I’m gonna be upfront and say that Kristaps’ place on this team is purely about putting the ball in the bucket. Porizngis is the only player on this list who holds a negative plus-minus and a sub .500 bubble record. However, he has been individually impressive and is the bubble player that I would want at the 4 in a lineup.

Porzingis scores at a high rate and his production will be desperately needed when the Mavs take on Clippers in the first round of the playoffs.

Per game stats: 30.5 points, 9.5 rebounds, 2.2 assists

Shooting %: 47.6% field goal, 38.1% 3pt, 89.1% ft

Record: 2-4

+/- : -4.7

Fun Fact: On July 31st, Kristaps had 39 points and 16 Rebounds against the Houston Rockets.

C: Joel Embiid

Joel Embiid has been playing great ball for the Sixers in the bubble. Embiid looks to be the main driving force for Philly in the playoffs, as they will be without Ben Simmons for the foreseeable future. Despite injuring his ankle and missing a game, Embiid’s play thus far has been enough for him to secure the center spot in my All-Bubble Team lineup.

Per game stats: 24.4 points, 11.6 rebounds, 2.8 assists

Shooting %: 51.2 field goal, 76% ft

Record: 3-2 in games played

+/- : 3.6

Fun Fact: In the Sixers’ loss to the Pacers in the bubble, Embiid put up 41 points and 21 rebounds.



Featured

TBT 2020 Recap

TBT 2020 lived up to the hype and served as an oasis in the middle of the sports desert during a tumultuous year. The tournament showed us that with a strict quarantine bubble and vigorous testing, sports can still take place even during a pandemic.

It was a pleasure to be granted media access to The TBT, and I am forever grateful for being able to get a close look at how sports media works. (Mostly via Zoom)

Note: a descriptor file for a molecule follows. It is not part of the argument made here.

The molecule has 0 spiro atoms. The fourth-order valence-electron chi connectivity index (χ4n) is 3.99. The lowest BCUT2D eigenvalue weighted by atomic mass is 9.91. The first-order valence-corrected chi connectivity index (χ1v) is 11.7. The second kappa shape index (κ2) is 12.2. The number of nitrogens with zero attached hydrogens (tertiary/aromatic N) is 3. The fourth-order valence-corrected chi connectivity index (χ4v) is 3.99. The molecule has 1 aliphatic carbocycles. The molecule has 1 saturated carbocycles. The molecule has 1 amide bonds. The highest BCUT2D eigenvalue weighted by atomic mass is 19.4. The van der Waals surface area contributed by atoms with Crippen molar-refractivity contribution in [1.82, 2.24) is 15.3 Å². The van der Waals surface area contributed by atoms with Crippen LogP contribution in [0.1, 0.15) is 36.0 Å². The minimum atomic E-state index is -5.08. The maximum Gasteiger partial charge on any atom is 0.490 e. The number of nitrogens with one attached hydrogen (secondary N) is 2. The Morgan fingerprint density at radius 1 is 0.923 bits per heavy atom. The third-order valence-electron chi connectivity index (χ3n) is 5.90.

This post is a quick shoutout to the two teams who made the deep run to the title match, and a short video of some of the action that took place late in the tournament.

The Champs

The tournament delivered high-quality play and compelling storylines that captivated the attention of the basketball world for a “March Madness” like atmosphere in the middle of July.

Rising out of the madness were the Marquette Golden Eagles Alumni, who, behind Tournament MVP Darius Johnson-Odom, downed Sideline Cancer 78-73 in the title game and won the $1,000,000 prize.

The Golden Eagles Alumni (pic by Ben Solomon)

The Golden Eagles boasted four players with NBA experience. (Darius Johnson-Odom, Dwight Buycks, Travis Diener, and Jamil Wilson)

Experience at the highest level of basketball is what proved to be the difference as they remained cool, calm, and collective down the stretch.

The Golden Eagles also did a phenomenal job of holding Sideline Cancer’s leading scorer Marcus Keene to only 6 points on the night, a reward that validates the aggressive defensive scheme that was stressed the whole game.

We witnessed a great run from the Golden Eagles, and I’m looking forward to seeing how they will defend their title in TBT 2021.

Sideline Cancer

The TBT 2020 runner-up is first in the hearts of many.

Sideline Cancer represents the Greg and Kathy Griffith Family Foundation, a foundation dedicated to eradicating pancreatic cancer.